Catherine returned the affection, stroking Jennie's fair hair. “We were worried about you, dear. Marta had no idea how to reach you.”
She pulled away and the look she gave Marta was surprisingly guilty. “I don't have a cell phone or anything. We were studying and didn't notice what time it was.”
“How did you get home?” Catherine asked. “Did you get a ride?”
Her face brightened. “Yeah, I got a ride.”
“Good. It's not safe to walk around the city by yourself. If you ever need to, call a cab or a limo. I'll gladly pay for it.”
Jennie laughed as if Catherine had just told a hilarious story. “Okay. I'll call a limo.” She looked like she was going to have a fit of the giggles.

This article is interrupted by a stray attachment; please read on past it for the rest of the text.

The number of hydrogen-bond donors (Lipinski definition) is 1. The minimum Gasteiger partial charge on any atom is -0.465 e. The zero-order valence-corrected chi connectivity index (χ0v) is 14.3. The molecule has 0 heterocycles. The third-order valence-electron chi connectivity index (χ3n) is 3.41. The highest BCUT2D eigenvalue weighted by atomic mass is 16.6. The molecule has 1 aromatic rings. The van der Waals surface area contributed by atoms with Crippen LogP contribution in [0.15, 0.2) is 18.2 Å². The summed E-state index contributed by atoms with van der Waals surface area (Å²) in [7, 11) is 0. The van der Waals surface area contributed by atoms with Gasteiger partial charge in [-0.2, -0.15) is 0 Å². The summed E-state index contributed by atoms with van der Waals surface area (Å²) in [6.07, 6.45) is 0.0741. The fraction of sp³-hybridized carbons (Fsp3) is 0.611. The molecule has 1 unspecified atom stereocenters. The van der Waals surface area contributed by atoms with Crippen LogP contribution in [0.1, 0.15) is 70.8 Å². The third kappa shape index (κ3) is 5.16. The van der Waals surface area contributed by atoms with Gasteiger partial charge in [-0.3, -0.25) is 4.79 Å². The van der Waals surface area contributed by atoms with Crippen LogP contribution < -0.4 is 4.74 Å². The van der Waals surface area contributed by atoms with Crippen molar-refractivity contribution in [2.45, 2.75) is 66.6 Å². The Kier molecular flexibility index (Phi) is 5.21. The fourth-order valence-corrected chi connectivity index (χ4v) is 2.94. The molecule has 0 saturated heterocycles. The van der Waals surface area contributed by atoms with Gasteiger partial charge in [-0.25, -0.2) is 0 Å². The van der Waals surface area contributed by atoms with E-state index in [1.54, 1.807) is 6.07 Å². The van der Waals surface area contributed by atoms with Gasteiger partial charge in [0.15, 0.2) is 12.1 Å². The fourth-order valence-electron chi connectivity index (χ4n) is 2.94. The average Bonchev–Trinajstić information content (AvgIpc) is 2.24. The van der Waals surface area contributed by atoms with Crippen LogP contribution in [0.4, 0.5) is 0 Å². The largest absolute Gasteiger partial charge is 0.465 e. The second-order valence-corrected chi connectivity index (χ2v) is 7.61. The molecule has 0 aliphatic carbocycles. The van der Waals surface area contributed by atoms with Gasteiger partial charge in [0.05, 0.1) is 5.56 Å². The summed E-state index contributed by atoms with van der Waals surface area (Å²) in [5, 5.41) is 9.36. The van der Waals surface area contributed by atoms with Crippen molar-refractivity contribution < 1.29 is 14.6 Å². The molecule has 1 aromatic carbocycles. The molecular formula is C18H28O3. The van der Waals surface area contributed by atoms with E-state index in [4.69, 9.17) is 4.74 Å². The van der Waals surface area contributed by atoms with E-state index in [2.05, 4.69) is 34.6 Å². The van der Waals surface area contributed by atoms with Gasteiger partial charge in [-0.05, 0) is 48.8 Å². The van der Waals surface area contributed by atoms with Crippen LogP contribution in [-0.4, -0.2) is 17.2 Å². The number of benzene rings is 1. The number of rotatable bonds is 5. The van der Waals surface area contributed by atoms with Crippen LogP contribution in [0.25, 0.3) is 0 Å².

“I mean it, Jennie.”
“It's late,” Marta said. “We can talk about this tomorrow. You have a big test.” She patted Jennie on the back and the girl nodded her agreement. After hugging Catherine and Conor goodnight, she went upstairs with Marta.
“I never had to give Jamie a curfew,” Catherine said quietly.
Conor looked at the staircase, his eyes narrowed in thought. “I think Jennie needs a heck of a lot more supervision than Jamie ever did. And I don't think she's getting it.”
“I certainly don't mind having Jennie here, but I don't know what rules Sandy has for her at the group home. I wish Jamie or Ryan had made things clear to Marta. It's not very thoughtful to put the child here and expect Marta to know how to handle her. I wonder why they did that.”
“I don't know. The kid has a dozen babysitters; she just doesn't seem to have a home.”
Continued in Part 5